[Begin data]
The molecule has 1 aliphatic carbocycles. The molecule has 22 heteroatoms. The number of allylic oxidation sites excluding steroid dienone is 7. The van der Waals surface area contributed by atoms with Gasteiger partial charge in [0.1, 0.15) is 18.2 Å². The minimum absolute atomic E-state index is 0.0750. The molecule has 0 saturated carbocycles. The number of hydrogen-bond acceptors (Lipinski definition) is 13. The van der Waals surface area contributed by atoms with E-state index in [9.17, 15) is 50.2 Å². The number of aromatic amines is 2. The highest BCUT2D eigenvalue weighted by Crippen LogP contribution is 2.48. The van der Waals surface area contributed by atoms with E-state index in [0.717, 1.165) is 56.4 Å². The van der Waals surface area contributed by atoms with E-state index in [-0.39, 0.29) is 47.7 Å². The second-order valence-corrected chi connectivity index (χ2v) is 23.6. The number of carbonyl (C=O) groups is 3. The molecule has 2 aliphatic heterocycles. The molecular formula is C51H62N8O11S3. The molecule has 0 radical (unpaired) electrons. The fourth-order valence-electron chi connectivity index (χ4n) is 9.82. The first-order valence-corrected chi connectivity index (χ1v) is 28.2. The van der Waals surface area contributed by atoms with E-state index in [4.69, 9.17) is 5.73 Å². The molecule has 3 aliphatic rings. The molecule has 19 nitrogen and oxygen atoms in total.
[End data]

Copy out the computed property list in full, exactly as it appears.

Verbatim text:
The molecule has 1 aliphatic carbocycles. The molecule has 22 heteroatoms. The number of allylic oxidation sites excluding steroid dienone is 7. The van der Waals surface area contributed by atoms with Gasteiger partial charge in [0.1, 0.15) is 18.2 Å². The minimum absolute atomic E-state index is 0.0750. The molecule has 0 saturated carbocycles. The number of hydrogen-bond acceptors (Lipinski definition) is 13. The van der Waals surface area contributed by atoms with E-state index in [9.17, 15) is 50.2 Å². The number of aromatic amines is 2. The highest BCUT2D eigenvalue weighted by Crippen LogP contribution is 2.48. The van der Waals surface area contributed by atoms with E-state index in [0.717, 1.165) is 56.4 Å². The van der Waals surface area contributed by atoms with E-state index in [-0.39, 0.29) is 47.7 Å². The second-order valence-corrected chi connectivity index (χ2v) is 23.6. The number of carbonyl (C=O) groups is 3. The molecule has 2 aliphatic heterocycles. The molecular formula is C51H62N8O11S3. The molecule has 0 radical (unpaired) electrons. The fourth-order valence-electron chi connectivity index (χ4n) is 9.82. The first-order valence-corrected chi connectivity index (χ1v) is 28.2. The van der Waals surface area contributed by atoms with E-state index in [4.69, 9.17) is 5.73 Å². The molecule has 3 aliphatic rings. The molecule has 19 nitrogen and oxygen atoms in total.